Las Vegas Shooter Botched Possible Ambush: Officer
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Las Vegas Mass Shooter Locked Himself Out of Heavy Gun Room by Accident During Attack: Responding Officer

 

The 2017 concert mass shooting in Las Vegas resulted in suspect Stephen Paddock, 64, killing dozens of people, and it could have been worse. He accidentally shut himself off from heavy guns he stored in a side room, preventing a possible ambush on law enforcement, a responding officer told the Coptales and Cocktails podcast.

Ashton Packe, a now-retired Las Vegas police sergeant who arrived at the scene, told the Law&Crime podcast that police believe the shooter was prepared to attack officers arriving at his hotel rooms. Paddock, however, tripped himself up; he broke open glass in both a suite and a side room to carry out the shooting, resulting in a draft of air shutting a door between both rooms. The shooter had stored heavy .308 guns and a key card on the beds in that side room, Packe said.

“What we probably guesstimate that he was going to use [the heavy guns] to try to ambush our SWAT officers,” Packe said. “Like I said, I don’t want to call it a miracle, but if there’s anything positive in the energy of the universe that night, it was just a little bit of physics in that wind shut that door on him.”

The retired sergeant, as well as the podcast hosts–retired Tulsa police Sgt. Sean “Sticks” Larkin and ICU nurse Howard Doss–pointedly refused to say Paddock’s name on the show.

Perched from his room on the 32nd floor of the Mandalay Bay Resort and Casino, the 64-year-old opened fire on a nearby country music concert. Fifty-eight people initially died in the Oct. 1, 2017 shooting. Two more died from injuries in the ensuing years.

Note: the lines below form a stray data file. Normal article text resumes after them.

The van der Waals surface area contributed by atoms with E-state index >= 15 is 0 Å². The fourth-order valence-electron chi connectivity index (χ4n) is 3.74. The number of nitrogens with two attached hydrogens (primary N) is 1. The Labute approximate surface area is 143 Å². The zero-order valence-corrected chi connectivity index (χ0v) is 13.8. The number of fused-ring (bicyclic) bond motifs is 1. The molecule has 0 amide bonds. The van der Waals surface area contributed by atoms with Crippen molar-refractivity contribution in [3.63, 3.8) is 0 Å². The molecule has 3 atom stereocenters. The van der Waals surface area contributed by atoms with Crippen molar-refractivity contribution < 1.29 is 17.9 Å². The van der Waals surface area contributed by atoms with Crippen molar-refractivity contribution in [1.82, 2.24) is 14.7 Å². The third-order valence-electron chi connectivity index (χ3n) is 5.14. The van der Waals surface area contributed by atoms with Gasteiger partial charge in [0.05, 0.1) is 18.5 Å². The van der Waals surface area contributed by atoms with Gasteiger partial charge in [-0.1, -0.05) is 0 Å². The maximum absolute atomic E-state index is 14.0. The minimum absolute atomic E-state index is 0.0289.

Authorities said Paddock shot himself at the scene. The motive for the mass shooting remains a mystery.

Packe spoke of the tragedy and heroism he witnessed and heard about that night. For example, he told the story of a southern California police officer who was there and survived getting shot in the head. The man’s then-fiancée, now wife, was a dispatcher. She put his skull cap back on his brain. She sustained two shots to the chest, then called out to two “cowboys,” telling them to get her then-fiancé out of there.

Packe voiced awe at the incident.

“Okay, we responded that night,” he said of the well-equipped responding officers. “I had body armor and an AR-15. We have all this equipment.” Then he compared that to the concert goers. “I’m not drinking a whiskey at the concert and I take a round. And she saved his life. And then I get to meet their newborn baby that would not be alive today had he not survived.”

[Screenshot via Coptales and Cocktails]

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